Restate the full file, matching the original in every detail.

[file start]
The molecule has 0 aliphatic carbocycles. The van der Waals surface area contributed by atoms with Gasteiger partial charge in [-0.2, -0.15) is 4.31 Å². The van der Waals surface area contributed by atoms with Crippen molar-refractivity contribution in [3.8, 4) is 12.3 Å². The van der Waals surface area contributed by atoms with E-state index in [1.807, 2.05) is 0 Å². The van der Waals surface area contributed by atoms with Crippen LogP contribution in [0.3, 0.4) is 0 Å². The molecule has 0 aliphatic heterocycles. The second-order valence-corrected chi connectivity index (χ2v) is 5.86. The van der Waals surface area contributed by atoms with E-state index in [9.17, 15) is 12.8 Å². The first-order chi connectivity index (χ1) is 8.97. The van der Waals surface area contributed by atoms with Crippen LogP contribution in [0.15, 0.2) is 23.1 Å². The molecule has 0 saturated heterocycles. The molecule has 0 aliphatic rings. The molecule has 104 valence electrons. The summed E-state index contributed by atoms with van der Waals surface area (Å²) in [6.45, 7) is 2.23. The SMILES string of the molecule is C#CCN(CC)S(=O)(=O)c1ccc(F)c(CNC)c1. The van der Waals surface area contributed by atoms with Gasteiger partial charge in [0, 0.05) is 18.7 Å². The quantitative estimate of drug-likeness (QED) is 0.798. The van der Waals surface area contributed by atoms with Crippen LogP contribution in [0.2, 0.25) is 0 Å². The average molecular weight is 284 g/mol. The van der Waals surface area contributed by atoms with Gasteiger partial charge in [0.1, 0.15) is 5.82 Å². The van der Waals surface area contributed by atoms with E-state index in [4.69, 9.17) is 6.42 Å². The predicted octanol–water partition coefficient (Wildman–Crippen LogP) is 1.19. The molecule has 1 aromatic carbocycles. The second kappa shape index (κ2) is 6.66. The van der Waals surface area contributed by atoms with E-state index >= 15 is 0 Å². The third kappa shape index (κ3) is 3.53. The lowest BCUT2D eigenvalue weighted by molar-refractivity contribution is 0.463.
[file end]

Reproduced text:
The molecule has 0 aliphatic carbocycles. The van der Waals surface area contributed by atoms with Gasteiger partial charge in [-0.2, -0.15) is 4.31 Å². The van der Waals surface area contributed by atoms with Crippen molar-refractivity contribution in [3.8, 4) is 12.3 Å². The van der Waals surface area contributed by atoms with E-state index in [1.807, 2.05) is 0 Å². The van der Waals surface area contributed by atoms with Crippen LogP contribution in [0.3, 0.4) is 0 Å². The molecule has 0 aliphatic heterocycles. The second-order valence-corrected chi connectivity index (χ2v) is 5.86. The van der Waals surface area contributed by atoms with E-state index in [9.17, 15) is 12.8 Å². The first-order chi connectivity index (χ1) is 8.97. The van der Waals surface area contributed by atoms with Crippen LogP contribution in [0.15, 0.2) is 23.1 Å². The molecule has 0 saturated heterocycles. The molecule has 0 aliphatic rings. The molecule has 104 valence electrons. The summed E-state index contributed by atoms with van der Waals surface area (Å²) in [6.45, 7) is 2.23. The SMILES string of the molecule is C#CCN(CC)S(=O)(=O)c1ccc(F)c(CNC)c1. The van der Waals surface area contributed by atoms with Gasteiger partial charge in [0, 0.05) is 18.7 Å². The quantitative estimate of drug-likeness (QED) is 0.798. The van der Waals surface area contributed by atoms with Crippen LogP contribution in [0.2, 0.25) is 0 Å². The average molecular weight is 284 g/mol. The van der Waals surface area contributed by atoms with Gasteiger partial charge in [0.1, 0.15) is 5.82 Å². The van der Waals surface area contributed by atoms with E-state index in [4.69, 9.17) is 6.42 Å². The predicted octanol–water partition coefficient (Wildman–Crippen LogP) is 1.19. The molecule has 1 aromatic carbocycles. The second kappa shape index (κ2) is 6.66. The van der Waals surface area contributed by atoms with E-state index >= 15 is 0 Å². The third kappa shape index (κ3) is 3.53. The lowest BCUT2D eigenvalue weighted by molar-refractivity contribution is 0.463.